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Environment Minister articulates Bahamas’ position on oil exploration

During an address to a regional Oil Pollution Preparedness, Response and Co-operation (OPRC) seminar held in The Bahamas this week, Environment Minister Earl Deveaux (pictured, file photo) stressed the importance of having the correct policies in place before commencing drilling in local waters. 

The Eleutheran
Thursday, December 8, 2011
Thursday, December 8, 2011

THE HON. EARL D. DEVEAUX, M.P. MINISTER OF THE ENVIRONMENT – Good morning: It is a pleasure to have you here in The Bahamas at the Paul Farquharson Conference Centre. We are grateful to IMO and to all of you coming and sharing your knowledge, concerns, hopes and aspirations. The Deepwater Horizon Oil Spill in the Gulf of Mexico on April 20, 2011 exposed the vulnerability of The Bahamas and illuminated the fact that our country’s Legislative and Regulatory framework required comprehensive review.

We watched with morbid fascination, the efforts of the United States, BP and all other parties’ to stop the flow of oil. Here in The Bahamas, we conducted several pre-impact assessments in Cay Sal — the most likely place the oil would affect us — should it hit our waters.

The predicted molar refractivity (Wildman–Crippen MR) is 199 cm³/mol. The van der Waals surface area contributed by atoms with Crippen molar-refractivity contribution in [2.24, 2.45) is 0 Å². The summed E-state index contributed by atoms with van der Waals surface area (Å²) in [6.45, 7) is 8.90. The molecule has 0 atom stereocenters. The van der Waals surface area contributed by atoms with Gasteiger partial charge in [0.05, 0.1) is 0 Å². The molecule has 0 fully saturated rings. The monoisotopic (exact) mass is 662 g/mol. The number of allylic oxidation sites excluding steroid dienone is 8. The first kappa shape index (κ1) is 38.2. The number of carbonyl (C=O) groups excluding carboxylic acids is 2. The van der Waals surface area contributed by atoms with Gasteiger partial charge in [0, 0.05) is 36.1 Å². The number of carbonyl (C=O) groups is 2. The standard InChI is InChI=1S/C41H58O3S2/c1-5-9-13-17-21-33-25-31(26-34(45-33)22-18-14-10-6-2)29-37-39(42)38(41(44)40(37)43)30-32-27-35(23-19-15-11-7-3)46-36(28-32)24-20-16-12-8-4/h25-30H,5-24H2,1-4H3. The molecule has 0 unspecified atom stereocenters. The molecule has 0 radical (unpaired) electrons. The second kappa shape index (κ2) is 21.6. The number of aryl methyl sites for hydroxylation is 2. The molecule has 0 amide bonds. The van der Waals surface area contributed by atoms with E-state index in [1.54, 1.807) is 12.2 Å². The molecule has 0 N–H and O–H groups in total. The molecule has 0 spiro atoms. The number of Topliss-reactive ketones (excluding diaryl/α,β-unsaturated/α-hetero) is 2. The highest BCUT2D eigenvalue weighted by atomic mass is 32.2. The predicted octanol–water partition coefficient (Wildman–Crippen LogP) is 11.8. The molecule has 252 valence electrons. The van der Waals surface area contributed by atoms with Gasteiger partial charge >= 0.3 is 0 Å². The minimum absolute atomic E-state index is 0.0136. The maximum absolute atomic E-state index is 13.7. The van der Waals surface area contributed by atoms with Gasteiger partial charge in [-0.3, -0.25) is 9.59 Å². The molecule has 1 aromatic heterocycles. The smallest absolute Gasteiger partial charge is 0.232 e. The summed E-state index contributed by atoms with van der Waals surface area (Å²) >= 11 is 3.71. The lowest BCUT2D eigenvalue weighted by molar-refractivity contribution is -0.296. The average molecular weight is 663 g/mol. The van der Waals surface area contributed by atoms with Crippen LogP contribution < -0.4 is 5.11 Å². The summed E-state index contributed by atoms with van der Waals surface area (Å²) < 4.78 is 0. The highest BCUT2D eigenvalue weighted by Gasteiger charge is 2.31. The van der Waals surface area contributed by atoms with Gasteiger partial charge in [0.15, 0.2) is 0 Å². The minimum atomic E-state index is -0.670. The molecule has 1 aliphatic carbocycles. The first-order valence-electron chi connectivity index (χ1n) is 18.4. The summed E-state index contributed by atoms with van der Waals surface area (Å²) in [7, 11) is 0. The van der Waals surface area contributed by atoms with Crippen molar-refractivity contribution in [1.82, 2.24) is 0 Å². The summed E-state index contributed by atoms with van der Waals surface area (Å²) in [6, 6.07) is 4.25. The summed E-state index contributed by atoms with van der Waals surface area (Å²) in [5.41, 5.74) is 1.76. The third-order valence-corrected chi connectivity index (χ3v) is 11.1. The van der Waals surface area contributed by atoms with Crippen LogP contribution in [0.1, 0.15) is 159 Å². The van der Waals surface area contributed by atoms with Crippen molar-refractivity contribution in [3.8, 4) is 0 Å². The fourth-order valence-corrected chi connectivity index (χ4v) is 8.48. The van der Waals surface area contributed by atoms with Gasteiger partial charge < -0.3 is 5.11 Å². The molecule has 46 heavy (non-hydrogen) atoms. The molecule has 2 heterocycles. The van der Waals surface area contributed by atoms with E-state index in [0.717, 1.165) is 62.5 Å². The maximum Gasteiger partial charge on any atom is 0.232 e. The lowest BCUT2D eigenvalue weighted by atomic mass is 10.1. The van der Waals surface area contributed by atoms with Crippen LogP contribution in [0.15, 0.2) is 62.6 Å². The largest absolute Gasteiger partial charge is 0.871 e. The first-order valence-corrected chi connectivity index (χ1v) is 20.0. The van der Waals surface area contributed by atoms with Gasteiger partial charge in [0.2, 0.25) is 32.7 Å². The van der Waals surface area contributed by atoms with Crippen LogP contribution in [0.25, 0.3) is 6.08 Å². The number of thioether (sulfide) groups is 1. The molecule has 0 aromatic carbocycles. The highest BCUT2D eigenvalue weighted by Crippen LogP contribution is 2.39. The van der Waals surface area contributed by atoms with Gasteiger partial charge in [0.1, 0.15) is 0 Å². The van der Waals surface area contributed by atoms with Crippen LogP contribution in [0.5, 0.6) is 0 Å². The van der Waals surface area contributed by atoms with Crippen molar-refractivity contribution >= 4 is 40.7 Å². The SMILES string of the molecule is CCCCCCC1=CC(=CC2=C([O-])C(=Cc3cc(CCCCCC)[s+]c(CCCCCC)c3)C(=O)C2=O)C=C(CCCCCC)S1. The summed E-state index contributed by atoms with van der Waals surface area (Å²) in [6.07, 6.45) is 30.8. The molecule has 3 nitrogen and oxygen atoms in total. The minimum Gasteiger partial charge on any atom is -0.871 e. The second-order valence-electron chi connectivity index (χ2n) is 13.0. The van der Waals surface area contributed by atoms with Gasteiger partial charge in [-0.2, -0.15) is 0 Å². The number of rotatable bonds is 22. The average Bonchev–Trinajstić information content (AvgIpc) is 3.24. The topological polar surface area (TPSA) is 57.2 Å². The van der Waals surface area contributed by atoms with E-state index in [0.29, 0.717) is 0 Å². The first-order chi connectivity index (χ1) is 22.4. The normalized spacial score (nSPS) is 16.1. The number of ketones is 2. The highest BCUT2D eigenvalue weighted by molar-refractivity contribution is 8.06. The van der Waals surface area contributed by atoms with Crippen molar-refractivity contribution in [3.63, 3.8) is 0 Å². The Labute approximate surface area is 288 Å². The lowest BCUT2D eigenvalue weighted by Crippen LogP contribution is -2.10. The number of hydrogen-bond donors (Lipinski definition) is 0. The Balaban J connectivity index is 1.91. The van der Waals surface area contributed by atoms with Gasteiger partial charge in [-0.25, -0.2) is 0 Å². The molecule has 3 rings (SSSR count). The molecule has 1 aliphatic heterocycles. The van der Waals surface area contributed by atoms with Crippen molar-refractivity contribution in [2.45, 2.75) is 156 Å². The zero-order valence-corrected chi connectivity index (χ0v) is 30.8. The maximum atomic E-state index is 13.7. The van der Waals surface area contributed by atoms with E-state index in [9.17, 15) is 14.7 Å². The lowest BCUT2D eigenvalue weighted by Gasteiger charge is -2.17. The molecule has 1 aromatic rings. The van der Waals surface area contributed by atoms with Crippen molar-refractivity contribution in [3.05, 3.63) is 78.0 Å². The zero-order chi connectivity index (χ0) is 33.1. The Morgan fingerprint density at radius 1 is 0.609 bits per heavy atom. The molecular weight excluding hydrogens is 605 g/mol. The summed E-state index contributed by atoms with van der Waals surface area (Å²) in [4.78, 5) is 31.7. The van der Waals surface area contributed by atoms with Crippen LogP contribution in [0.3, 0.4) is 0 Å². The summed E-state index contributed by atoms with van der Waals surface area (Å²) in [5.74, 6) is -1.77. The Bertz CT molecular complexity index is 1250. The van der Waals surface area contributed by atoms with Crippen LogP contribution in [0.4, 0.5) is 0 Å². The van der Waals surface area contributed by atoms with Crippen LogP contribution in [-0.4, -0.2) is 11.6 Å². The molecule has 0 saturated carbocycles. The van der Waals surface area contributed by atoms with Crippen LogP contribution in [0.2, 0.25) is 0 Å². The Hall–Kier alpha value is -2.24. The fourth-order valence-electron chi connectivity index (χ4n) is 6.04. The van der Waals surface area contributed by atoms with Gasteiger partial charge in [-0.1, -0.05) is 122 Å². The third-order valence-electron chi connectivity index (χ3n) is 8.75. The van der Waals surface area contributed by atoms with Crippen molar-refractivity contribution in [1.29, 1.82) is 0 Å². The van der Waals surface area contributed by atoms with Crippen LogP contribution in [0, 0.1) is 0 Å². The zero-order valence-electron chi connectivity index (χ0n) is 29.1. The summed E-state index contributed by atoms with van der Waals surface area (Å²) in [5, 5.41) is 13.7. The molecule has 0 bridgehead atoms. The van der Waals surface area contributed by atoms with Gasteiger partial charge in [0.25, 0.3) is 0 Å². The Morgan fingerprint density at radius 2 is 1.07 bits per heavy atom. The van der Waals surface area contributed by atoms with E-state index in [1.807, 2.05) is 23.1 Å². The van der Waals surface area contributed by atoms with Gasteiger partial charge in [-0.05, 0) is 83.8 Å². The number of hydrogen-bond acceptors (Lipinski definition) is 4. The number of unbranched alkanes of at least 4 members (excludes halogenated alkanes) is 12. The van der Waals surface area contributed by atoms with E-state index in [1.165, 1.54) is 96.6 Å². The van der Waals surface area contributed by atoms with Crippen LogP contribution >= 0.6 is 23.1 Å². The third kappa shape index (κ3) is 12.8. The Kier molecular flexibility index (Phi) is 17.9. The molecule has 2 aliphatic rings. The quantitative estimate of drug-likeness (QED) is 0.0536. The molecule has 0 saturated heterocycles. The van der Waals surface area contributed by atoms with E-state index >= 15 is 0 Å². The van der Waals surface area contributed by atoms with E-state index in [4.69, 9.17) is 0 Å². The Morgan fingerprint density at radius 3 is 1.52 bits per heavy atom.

It goes without saying that the awareness of a likely event, our vulnerability and the absolute certainty that oceans know no borders have consumed our thinking about oil, not only in our country, but in neighbouring countries – Cuba, Jamaica, Mexico and the United States. All of you, like us, are concerned about events and consequences beyond our borders.

The Bahamas has had five exploration wells drilled since 1947, the last in 1986. With advances in technology, increase in the price of oil and ever widening search for “black gold”. We have felt the pressure of commercial interest.

The response of The Bahamas has been to declare a moratorium and prepare for the future.

The Bahamas has defined its maritime boundaries with Cuba. West of Cuba and Cay Sal is Mexico. South of the Gulf of Mexico is Cuba and Cay Sal. North of Cay Sal is Florida. East and North of all of them are the Great Bahama Bank and the Island of Andros which together, form the greatest marine estuary in the western hemisphere.

Should we not prepare?
Should we not communicate?
Should we not collaborate?

This seminar is intended to focus on developing national plans for marine
pollution preparedness and response.

This is not a war that The Bahamas ever anticipate waging. However, if we do, we will not do so alone. The oceans know no borders, we need each other.

Our neighbouring countries share common seas, we share a common environment. We share a common future. Let us develop a common response.

I had been engaged in a multi-year dance with the interest of oil and the
curiosity of the media regarding the position of The Bahamas on oil.

Perhaps today, our hearing is more attuned to my words and our position.

This is an excerpt from The Eleutheran as it appeared on December 8, 2011. For updates or to read the current version of this post in its entirety, please click here.

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